Most certainly Chowderhead's most remarkable appendage is his tail.  Here's a little video of 'The Tail' in action.





Mixed Meters' one remaining reader will remember that we also have three cats.  They rarely gather for a group photo unless food is involved.

Our three cats, clockwise from top: Doctor Pyewacket, Spackle Puss and Crackle Pop

The two gray and white cats are twins.  Spackle Puss is the smaller one; she has white stripes on the back of her ears.  Her brother, Crackle Pop, has a tabby stripe tail and a white spot on his back.  Like the dog, they're about twelve years old.  Here's their origin story.

2 cats on stairs: Spackle Puss (L) and Crackle Pop (R)




We'll start with pictures of Crackle.  There isn't much to say about Crackle.

Crackle Pop, the cat

Crackle isn't very friendly to strangers.  He hides when there are visitors.  Otherwise he's a great cat who likes getting petted and doesn't often make a mess.  He likes to climb on my lap but he can never get comfortable up there.

Crackle Pop, the cat, wants up on my lap

In the following picture you can see a cow poster hanging in my office.  It was given to me by a composer named John Adams.  It's the cover of his Gnarly Buttons album.  He autographed it for me, accidentally finishing the tail end of his signature on the wall itself.  Then the signature faded.  However the mark on the wall remains.  Later he returned and signed the poster again, twice, in indelible ink.

Crackle Pop, the cat, in front of John Adams' Gnarly Buttons album poster

While Donald Trump's dislike of dogs is well known, I've never read anything about his feeling towards felines.  You can search almost five million words he has spoken at this website.  I couldn't find a single reference to 'cat' or 'kitty' or 'feline'.  'Pussy' gets a few hits.

Crackle Pop, the cat, on the stairs





The second pussy on our list is named Spackle.  Spell check does not know the word Spackle; it underlines every occurrence as a possible misspelling.  There's much more to tell you about Spackle than about her brother.

Spackle Puss, the cat, on my desk

Spackle has an incredibly sharp tongue.  We know this because she likes to lick people's bare skin.  When she really gets into her licking it can be very painful for the human.  We don't know why she does this.

Spackle Puss, the cat, yawning

Another annoying thing is that she drools a lot.  After she sits on your lap you'll find a damp spot on your leg.  Yuch.

Spackle Puss, the cat, wishing she were outside hunting birds

Spackle is an extremely vocal cat.  While underfoot in the kitchen she repeats - in cat language -  "Give me some of that." over and over.  It's gotten to the point that she'll beg anytime a human walks into the kitchen.  This happens whether food is present or not.  Then she runs excitedly from one side of the room to the other.  And she runs back.  She does these little cat sprints over and over again.

Spackle Puss, the cat, looking cute on the back of a chair

When dinner time finally rolls around she eats voraciously.  And yet somehow she is still a super thin kitty, just skin and bones.  Her skinniness is actually worrying.  At least we've gotten her to stop vomiting her dinner in unexpected places.

Spackle Puss, the cat, on the stairs

Although Chowderhead and Crackle and Spackle are all approximately the same chronological age, they are different ages relative to their species.  I've seen charts which suggest that Chowder, compared to human lifespan, is in his 'late seventies'.  The gray cats, compared to humans, are, oh, about mid-sixties.  By coincidence, I'm in my mid-sixties as well.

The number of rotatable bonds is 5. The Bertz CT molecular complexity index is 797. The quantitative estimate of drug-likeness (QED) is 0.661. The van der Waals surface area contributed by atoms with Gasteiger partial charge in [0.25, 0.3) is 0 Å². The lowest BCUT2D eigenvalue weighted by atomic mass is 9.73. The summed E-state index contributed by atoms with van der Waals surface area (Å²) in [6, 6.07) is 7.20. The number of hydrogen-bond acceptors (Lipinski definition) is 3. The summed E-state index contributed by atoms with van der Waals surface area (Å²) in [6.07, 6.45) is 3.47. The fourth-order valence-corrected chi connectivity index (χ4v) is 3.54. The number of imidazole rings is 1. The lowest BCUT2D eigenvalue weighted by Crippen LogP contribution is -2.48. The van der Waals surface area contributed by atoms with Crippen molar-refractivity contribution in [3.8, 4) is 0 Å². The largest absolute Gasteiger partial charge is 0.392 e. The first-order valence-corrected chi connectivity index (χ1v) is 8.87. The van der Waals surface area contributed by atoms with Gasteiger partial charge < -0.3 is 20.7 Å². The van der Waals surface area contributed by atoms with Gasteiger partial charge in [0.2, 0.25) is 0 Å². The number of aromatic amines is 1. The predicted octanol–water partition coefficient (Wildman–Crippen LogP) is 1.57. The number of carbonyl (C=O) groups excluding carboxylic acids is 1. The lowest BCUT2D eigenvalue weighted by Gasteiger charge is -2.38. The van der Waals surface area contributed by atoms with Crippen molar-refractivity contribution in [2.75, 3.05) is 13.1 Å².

Spackle Puss, the cat, on oval table

Pets don't have any idea how old they are.  I think I might enjoy not knowing how old I am.  Unfortunately we humans have calendars to keep track of these things.  For an excellent description of the invention of the calendar I suggest you listen to The Adventures of Greggery Peccary by Frank Zappa.

Spackle Puss, the cat, on the back of a chair




By any measure the youngest member of our household is Doctor Pyewacket, the black kitten which Leslie found in the bushes near our house.  Pyewacket will be four years old this spring.  This cat on the fence post is not Doctor Pyewacket.

A feral black cat on a fence

That fence cat is probably one of Pye's distant cousins, a member of the same feral clowder of cats to which we think Pyewacket traces his ancestry.  HERE is the real Doctor Pyewacket sitting on the floor.    (Yeah, I had to look up the word 'clowder'.)

Doctor Pyewacket, the cat, on the floor

The good doctor recently had serious health issues in the form of blocked urinary tract.  He nearly died.  After multiple visits to the the kitty hospital his condition mysteriously improved just about the time the vet suggested surgically removing his penis.

Doctor Pyewacket, the cat, in a blue medical collar

Penectomies are never the preferred option for billions of male humans worldwide.  I, for one, wince just hearing the suggestion, even when it isn't me being considered as the patient.  The subject of penises has come up several times during Mixed Meters' varied history.  Read all about them here.

Doctor Pyewacket, the cat, with shaved legs

We presume that Pyewacket spent the first few weeks of his life out in the wilds of suburban Pasasdena.  Since then we've confined him indoors - safely away from predatory coyotes and unable to predate on cute little birdies.  Spackle and Crackle have never been outside a single day in their entire lives.  Or, for that matter, even for a few minutes.  (Yeah, predate is not really a real word.)